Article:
After having eaten at Barbes, I was eager to check out Omar Balouma's other restaurant. Stopping to notice the beautiful, ornately carved front door, we learned that it was shipped directly from Morocco, and functions as a literal and figurative portal to North Africa. Inside, a vague smell of hookah smoke hangs in the air amidst beautifully crafted walls done in a soft pastel-hued Venetian plaster. The front of the restaurant is for dining where the menu offers smaller Mediterranean-style plates flavored with Moroccan spices. The back hookah room might be the real star. Benches line the large square room, along with colorful seat cushions while tapestry-esque sheets hang overhead. Saturday nights come alive with belly dancers and music is played by Rachid Halibal, a native of Morocco.
Neon lights, on the back wall, greeted us as we entered Trademark Grind, the “boutique coffee bar” serving Sweetleaf Coffee Roasters from Brooklyn. In this quaint space, we were treated to excellent cups of hot chocolate, perfect on this winter day. A few minutes later, the PR manager, Matt, greeted us and invited the Manhattan Sideways team to follow him through a small entryway where we discovered Trademark Taste, a cozy, dimly lit restaurant... a safe little hideaway in the middle of bustling Midtown Manhattan. Opened in the spring of 2016, by In Good Company Hospitality, Trademark Taste & Grind serves a mixed clientele, from guests at the attached hotel and the pre-show crowd from Madison Square Garden to those looking for a unique weekend bar scene. The menu is impeccably curated by culinary director, Jeff Haskell, to featured favorites like Burrata and Knots and Tuna Poke. However, with its dark, mellow colors, graffiti motifs and hints of industrial flair, Trademark is all about the space. The walls are white and black with accents of red. Intimate hidden booths circle a large center bar, the anchor of the room. As soon as I took a look around, I wanted to settle into one of these booths for the evening. When I repeated this to Matt, he replied, “People tend to not want to leave. ”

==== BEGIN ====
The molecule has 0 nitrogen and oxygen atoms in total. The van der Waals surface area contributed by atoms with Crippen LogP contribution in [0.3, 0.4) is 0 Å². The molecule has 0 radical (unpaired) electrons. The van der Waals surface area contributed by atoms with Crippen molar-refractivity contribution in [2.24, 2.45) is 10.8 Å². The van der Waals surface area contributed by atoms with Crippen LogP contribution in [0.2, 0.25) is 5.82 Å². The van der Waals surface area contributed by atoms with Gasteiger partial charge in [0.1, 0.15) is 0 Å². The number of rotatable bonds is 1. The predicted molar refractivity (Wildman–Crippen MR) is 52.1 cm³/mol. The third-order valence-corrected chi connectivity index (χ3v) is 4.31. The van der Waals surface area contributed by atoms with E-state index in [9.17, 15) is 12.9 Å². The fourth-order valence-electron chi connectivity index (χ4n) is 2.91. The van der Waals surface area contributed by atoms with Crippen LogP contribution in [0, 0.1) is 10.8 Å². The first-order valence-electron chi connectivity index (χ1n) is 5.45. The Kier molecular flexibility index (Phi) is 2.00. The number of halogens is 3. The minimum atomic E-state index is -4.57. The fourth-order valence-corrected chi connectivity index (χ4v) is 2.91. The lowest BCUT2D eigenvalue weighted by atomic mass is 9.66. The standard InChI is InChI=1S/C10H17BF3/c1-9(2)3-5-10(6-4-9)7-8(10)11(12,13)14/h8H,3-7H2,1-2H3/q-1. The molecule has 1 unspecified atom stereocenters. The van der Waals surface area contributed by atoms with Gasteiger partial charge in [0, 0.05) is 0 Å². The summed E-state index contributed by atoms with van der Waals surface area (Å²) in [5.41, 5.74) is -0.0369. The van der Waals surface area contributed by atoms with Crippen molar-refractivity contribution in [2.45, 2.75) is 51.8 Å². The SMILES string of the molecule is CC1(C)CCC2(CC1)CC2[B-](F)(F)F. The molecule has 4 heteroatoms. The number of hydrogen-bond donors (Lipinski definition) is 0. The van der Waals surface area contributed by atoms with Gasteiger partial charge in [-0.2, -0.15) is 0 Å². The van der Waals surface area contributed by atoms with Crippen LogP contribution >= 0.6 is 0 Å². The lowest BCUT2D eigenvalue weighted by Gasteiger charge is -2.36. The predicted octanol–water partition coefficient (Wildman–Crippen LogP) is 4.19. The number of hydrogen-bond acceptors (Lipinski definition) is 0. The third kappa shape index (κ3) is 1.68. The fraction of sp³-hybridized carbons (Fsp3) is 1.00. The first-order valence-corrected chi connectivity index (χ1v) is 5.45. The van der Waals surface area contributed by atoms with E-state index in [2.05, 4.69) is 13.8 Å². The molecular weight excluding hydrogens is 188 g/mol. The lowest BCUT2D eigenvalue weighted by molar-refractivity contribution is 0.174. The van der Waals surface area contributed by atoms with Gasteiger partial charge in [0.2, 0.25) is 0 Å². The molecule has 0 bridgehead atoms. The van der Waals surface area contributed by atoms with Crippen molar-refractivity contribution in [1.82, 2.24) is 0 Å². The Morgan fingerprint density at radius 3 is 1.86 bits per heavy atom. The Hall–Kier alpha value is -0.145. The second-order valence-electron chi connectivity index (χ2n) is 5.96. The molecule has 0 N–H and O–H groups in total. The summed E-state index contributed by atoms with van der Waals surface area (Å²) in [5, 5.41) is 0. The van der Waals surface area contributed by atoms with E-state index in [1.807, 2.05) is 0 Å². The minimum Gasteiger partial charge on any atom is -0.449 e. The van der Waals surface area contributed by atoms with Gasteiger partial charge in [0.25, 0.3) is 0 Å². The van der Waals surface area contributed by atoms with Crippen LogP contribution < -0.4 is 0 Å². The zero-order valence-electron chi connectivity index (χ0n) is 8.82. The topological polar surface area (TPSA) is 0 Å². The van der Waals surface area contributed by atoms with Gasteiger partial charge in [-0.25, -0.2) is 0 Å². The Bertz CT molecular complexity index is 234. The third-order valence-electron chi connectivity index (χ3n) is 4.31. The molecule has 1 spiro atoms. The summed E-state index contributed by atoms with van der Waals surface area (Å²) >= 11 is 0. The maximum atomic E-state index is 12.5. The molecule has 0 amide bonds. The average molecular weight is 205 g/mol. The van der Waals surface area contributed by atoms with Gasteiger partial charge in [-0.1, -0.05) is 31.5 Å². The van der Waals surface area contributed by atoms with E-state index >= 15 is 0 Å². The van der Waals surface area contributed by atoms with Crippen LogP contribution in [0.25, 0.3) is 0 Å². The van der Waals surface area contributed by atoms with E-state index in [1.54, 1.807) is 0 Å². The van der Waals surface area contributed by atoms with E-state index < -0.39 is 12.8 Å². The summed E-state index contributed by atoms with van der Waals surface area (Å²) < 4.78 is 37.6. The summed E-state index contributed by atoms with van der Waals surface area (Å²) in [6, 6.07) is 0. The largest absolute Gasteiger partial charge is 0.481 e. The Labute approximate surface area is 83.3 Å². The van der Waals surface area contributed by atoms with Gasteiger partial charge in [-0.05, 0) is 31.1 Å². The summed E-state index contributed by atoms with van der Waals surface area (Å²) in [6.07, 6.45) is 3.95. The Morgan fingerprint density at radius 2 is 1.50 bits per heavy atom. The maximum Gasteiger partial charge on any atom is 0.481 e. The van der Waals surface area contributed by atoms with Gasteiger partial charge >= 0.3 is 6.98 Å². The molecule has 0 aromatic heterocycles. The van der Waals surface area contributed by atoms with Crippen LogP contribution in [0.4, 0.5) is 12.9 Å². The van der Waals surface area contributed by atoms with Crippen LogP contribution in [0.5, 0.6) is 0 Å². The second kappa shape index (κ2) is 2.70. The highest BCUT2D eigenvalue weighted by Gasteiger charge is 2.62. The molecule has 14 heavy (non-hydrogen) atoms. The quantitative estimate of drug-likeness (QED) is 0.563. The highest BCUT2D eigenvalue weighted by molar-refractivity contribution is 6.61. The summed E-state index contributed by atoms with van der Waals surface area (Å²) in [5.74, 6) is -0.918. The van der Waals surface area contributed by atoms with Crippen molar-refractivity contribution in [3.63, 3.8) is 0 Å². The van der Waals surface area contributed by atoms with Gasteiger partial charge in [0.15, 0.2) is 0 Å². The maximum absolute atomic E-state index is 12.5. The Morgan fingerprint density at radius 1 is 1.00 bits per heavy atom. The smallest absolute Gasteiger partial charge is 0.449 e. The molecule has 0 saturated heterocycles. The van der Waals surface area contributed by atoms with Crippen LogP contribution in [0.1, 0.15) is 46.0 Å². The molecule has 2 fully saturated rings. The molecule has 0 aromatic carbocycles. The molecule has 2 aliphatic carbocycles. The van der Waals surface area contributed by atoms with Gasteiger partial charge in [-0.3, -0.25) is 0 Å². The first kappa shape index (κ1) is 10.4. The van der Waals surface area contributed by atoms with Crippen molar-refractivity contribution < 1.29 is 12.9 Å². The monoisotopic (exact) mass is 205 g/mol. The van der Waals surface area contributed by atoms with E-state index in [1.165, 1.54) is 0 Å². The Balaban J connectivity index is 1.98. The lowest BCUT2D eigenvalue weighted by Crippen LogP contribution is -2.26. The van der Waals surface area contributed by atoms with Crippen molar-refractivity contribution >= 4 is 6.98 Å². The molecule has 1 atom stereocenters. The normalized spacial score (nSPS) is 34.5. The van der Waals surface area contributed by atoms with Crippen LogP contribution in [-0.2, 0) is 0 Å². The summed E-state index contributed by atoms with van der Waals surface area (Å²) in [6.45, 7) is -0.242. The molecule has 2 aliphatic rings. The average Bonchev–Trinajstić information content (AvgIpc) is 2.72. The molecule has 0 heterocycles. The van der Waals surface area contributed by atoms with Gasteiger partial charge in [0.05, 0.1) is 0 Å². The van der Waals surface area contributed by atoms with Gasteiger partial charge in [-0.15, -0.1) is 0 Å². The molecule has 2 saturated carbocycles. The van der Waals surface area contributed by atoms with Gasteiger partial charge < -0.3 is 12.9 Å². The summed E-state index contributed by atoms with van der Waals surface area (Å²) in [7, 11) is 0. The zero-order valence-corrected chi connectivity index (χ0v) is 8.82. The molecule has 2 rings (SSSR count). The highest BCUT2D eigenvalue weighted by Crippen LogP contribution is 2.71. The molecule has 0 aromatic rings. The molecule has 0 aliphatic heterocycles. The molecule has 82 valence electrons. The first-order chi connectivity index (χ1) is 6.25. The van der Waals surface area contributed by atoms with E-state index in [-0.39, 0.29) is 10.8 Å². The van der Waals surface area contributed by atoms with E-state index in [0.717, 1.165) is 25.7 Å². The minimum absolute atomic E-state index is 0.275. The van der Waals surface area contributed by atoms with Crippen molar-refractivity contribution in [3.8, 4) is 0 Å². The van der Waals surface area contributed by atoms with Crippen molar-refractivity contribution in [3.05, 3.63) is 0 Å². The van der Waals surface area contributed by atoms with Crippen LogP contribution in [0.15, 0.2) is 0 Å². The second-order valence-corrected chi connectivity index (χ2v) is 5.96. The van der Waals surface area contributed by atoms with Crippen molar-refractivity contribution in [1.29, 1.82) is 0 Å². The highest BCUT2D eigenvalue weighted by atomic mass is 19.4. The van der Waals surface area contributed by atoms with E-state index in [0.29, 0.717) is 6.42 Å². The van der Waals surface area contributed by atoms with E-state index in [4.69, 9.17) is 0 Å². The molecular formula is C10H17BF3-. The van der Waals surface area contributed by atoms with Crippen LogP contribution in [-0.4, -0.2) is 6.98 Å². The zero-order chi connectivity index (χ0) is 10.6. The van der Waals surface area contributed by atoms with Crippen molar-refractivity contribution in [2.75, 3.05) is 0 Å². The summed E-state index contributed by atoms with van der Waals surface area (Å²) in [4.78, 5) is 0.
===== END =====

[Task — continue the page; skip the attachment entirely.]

Built originally in the mid-1800s, Sniffen Court encompasses a small alleyway running between two quaint rows of brick buildings. With vegetation lending further tranquility to the scene, a wrought-iron gate protects it from the public. The buildings, which were once stables, have now been repurposed into commercial, residential and artistic spaces. Next door, the historic and private Amateur Comedy Club hosts shows performed by, and for, members. Sniffen Court now appears on the National Register of Historic Places.